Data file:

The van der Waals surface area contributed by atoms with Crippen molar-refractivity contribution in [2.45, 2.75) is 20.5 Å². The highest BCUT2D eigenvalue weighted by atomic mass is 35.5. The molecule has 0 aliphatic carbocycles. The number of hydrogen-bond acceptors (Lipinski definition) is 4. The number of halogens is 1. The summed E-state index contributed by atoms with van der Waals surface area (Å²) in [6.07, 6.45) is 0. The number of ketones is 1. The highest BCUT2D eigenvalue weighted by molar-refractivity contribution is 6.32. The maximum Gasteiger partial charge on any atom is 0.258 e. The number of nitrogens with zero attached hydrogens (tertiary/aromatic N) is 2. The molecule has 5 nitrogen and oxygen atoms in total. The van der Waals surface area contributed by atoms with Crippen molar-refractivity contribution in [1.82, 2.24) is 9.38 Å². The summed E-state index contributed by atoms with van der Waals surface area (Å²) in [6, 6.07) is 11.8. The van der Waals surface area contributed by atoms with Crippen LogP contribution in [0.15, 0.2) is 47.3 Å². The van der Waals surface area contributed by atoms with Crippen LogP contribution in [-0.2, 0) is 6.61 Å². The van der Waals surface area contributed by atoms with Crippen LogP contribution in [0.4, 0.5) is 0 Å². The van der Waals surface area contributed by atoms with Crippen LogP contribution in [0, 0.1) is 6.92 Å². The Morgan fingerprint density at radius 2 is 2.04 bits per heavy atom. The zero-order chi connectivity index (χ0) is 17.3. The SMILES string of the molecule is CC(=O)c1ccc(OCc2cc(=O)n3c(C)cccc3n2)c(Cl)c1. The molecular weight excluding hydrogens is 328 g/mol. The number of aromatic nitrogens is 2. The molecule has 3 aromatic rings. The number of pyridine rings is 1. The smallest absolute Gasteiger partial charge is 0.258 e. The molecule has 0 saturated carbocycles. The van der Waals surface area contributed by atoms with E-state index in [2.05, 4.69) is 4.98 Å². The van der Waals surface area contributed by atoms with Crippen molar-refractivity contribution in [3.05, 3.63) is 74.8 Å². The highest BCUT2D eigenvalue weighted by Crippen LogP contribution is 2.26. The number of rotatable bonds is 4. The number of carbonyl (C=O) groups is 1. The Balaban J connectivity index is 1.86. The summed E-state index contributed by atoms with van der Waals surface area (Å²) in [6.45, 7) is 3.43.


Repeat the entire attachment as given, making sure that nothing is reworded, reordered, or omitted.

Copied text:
The van der Waals surface area contributed by atoms with Crippen molar-refractivity contribution in [2.45, 2.75) is 20.5 Å². The highest BCUT2D eigenvalue weighted by atomic mass is 35.5. The molecule has 0 aliphatic carbocycles. The number of hydrogen-bond acceptors (Lipinski definition) is 4. The number of halogens is 1. The summed E-state index contributed by atoms with van der Waals surface area (Å²) in [6.07, 6.45) is 0. The number of ketones is 1. The highest BCUT2D eigenvalue weighted by molar-refractivity contribution is 6.32. The maximum Gasteiger partial charge on any atom is 0.258 e. The number of nitrogens with zero attached hydrogens (tertiary/aromatic N) is 2. The molecule has 5 nitrogen and oxygen atoms in total. The van der Waals surface area contributed by atoms with Crippen molar-refractivity contribution in [1.82, 2.24) is 9.38 Å². The summed E-state index contributed by atoms with van der Waals surface area (Å²) in [6, 6.07) is 11.8. The van der Waals surface area contributed by atoms with Crippen LogP contribution in [0.15, 0.2) is 47.3 Å². The van der Waals surface area contributed by atoms with Crippen LogP contribution in [-0.2, 0) is 6.61 Å². The van der Waals surface area contributed by atoms with Crippen LogP contribution in [0.4, 0.5) is 0 Å². The van der Waals surface area contributed by atoms with Crippen LogP contribution in [0, 0.1) is 6.92 Å². The Morgan fingerprint density at radius 2 is 2.04 bits per heavy atom. The zero-order chi connectivity index (χ0) is 17.3. The SMILES string of the molecule is CC(=O)c1ccc(OCc2cc(=O)n3c(C)cccc3n2)c(Cl)c1. The molecular weight excluding hydrogens is 328 g/mol. The number of aromatic nitrogens is 2. The molecule has 3 aromatic rings. The number of pyridine rings is 1. The smallest absolute Gasteiger partial charge is 0.258 e. The molecule has 0 saturated carbocycles. The van der Waals surface area contributed by atoms with E-state index in [2.05, 4.69) is 4.98 Å². The van der Waals surface area contributed by atoms with Crippen molar-refractivity contribution in [3.05, 3.63) is 74.8 Å². The highest BCUT2D eigenvalue weighted by Crippen LogP contribution is 2.26. The number of rotatable bonds is 4. The number of carbonyl (C=O) groups is 1. The Balaban J connectivity index is 1.86. The summed E-state index contributed by atoms with van der Waals surface area (Å²) in [6.45, 7) is 3.43.